So now that I've hit the analysis of Pathfinder point by point, what can I say for my actual opinion of PF? And any hope that I can be okay embracing the game? What would I change, if anything?
Since I've already been through the long of it. The short of it is: nothing.
My actual opinion is something else entirely. I think the development in some roleplaying games as of late has been to please the majority of the games buyers--those who play PCs. Players want to be able to make lots of cool, powerful characters. Games like Pathfinder provide lots of possibilities for achieving this, and long lists of races, character types, advancement options as well as skills, feats and the like. To tell you the truth as I've gone over this analysis I was seriously considering dropping all my class-based games for awhile and going with GURPS, HERO or BRP from Chaosium. I mean if we really want ultimate flexibility and power then any of these options are better designed to do so than PF.
But what would be the point of doing that? I mean my players really enjoy Pathfinder. They are having all sorts of fun exploring all of its options and maxing out its possibilities. And believe it or not even this group I'm currently running is getting a bit better at playing the game and roleplaying their characters.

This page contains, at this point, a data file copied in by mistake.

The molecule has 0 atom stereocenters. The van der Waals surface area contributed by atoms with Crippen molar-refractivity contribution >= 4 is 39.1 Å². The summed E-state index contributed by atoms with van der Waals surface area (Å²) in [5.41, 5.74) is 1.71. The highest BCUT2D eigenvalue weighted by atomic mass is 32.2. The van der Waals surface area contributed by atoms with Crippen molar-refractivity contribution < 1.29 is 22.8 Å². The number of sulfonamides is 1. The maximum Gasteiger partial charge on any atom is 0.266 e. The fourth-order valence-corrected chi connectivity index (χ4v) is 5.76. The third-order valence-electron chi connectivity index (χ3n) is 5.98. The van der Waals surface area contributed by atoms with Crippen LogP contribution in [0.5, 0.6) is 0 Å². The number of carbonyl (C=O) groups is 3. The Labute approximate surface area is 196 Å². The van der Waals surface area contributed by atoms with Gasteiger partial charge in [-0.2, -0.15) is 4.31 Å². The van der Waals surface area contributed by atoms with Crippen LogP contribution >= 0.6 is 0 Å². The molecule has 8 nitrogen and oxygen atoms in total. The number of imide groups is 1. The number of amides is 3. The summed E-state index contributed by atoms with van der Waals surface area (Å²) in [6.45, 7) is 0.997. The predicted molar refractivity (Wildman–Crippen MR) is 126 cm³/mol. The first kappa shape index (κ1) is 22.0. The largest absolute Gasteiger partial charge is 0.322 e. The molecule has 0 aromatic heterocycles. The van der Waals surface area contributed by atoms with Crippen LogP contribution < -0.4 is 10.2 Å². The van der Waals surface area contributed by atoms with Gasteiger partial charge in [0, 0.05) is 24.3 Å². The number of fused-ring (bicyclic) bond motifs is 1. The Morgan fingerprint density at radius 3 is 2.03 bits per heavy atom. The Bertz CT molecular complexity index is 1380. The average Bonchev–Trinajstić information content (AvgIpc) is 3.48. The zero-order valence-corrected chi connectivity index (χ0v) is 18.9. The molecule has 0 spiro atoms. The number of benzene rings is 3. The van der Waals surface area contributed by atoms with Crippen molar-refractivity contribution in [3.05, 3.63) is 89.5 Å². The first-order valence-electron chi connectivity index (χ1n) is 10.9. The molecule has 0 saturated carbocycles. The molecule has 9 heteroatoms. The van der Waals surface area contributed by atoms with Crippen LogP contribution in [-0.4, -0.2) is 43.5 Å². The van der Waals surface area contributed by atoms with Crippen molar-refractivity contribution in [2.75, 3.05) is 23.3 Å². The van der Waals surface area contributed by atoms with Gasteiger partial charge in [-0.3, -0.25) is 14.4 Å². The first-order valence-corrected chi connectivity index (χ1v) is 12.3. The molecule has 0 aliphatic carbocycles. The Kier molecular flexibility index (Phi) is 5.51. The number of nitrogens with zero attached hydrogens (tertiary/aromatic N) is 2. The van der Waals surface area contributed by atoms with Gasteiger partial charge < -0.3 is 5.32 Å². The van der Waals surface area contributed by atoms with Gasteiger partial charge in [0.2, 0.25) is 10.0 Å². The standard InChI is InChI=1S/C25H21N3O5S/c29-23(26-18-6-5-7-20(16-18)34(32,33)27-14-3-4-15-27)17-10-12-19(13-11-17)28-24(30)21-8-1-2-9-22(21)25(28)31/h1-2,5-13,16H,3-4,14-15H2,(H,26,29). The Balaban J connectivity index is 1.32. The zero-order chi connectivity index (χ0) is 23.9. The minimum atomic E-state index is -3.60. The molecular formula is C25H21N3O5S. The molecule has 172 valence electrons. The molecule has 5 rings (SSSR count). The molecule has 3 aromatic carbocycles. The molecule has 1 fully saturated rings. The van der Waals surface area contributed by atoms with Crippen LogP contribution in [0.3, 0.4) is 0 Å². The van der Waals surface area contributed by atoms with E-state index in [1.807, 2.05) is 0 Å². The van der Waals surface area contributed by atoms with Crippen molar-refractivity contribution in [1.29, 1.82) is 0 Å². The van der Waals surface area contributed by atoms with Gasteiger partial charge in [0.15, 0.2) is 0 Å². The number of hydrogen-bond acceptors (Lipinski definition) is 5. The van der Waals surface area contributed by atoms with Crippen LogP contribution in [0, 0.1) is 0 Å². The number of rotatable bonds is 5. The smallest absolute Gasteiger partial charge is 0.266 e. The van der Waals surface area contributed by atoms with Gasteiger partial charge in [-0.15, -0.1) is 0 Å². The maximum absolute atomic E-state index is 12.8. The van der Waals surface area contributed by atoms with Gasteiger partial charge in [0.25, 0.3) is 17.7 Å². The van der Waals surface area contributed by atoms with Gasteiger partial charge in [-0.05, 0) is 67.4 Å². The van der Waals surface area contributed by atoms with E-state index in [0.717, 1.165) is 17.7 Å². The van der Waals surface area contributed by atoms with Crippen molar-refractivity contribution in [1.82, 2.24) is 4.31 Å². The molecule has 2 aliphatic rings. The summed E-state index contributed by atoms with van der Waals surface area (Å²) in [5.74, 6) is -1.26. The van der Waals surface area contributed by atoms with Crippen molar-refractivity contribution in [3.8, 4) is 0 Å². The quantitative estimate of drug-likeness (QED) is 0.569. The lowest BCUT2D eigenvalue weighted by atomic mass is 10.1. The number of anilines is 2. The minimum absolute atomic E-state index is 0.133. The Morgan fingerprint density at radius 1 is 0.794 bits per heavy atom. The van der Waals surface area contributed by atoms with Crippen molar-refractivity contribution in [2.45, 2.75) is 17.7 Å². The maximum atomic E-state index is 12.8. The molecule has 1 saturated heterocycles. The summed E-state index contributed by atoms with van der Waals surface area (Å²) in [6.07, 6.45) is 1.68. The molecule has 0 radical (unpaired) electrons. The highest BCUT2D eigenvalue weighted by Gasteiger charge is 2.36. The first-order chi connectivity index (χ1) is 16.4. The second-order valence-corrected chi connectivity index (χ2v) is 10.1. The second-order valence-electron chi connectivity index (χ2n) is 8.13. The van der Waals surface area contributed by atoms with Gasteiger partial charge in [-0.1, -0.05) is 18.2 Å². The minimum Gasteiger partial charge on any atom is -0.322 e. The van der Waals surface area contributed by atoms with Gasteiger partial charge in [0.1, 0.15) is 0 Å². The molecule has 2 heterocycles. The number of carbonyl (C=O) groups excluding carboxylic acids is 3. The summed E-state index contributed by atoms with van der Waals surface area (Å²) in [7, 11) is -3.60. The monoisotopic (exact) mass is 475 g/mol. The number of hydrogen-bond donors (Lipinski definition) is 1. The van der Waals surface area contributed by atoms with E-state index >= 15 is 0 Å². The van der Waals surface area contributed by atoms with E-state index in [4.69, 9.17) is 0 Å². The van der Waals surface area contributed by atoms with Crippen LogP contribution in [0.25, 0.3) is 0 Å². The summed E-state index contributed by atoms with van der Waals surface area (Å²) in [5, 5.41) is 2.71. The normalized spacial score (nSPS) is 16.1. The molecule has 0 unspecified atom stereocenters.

All of the points I mentioned in my blow by blow complaint list are mostly just my personal impressions of how fantasy should be played. I shouldn't really force anyone to go down my road if they don't want to.
But what about where my heart lies? What about my own truth? Well, I haven't abandoned that. Lately when I droll over fantasy games it tends to be over games like Dungeon Crawl Classics RPG, Crypts & Things and Jim Raggi's Carcosa. I also have high hopes for Astonishing Swords & Sorcerers of Hyperborea. And you really can't take away my love of Hackmaster--even in it's newest guise. But the problem is I'm sort of on the outs where all of these games are concerned. First of all DCC RPG's character funnel has proven theoretically very unpopular when discussed among our club members. Crypts & Things is fairly violent and dark for middle school kids; but I suppose that's true of all of these games.And Carcosa, is well ... Carcosa. Even Hackmaster is really for adults sensibilities, but prolly the most amenable to exposure to the young.
Which is fine--none of those are really games aimed at "kids". And neither was AD&D back in its day. Didn't bother me then, and in fact made the game more intriguing to me. But I am a school teacher now, and have to be careful of how gritty and dark I make the fantasy that I share with the kids in our RPG club.
So for now, we've got two Pathfinder games going. The Labyrinth Lord/Swords & Wizardry game was dropped by unpopular demand. Call me a wuss, color me easily influenced by popular opinion. really I just want my players to be happy. I'm trying to embrace this fact, and my role in the new gaming world. It might all be different if I was gaming with a group of other middle aged gamers from the hobby shop. But then again it might not.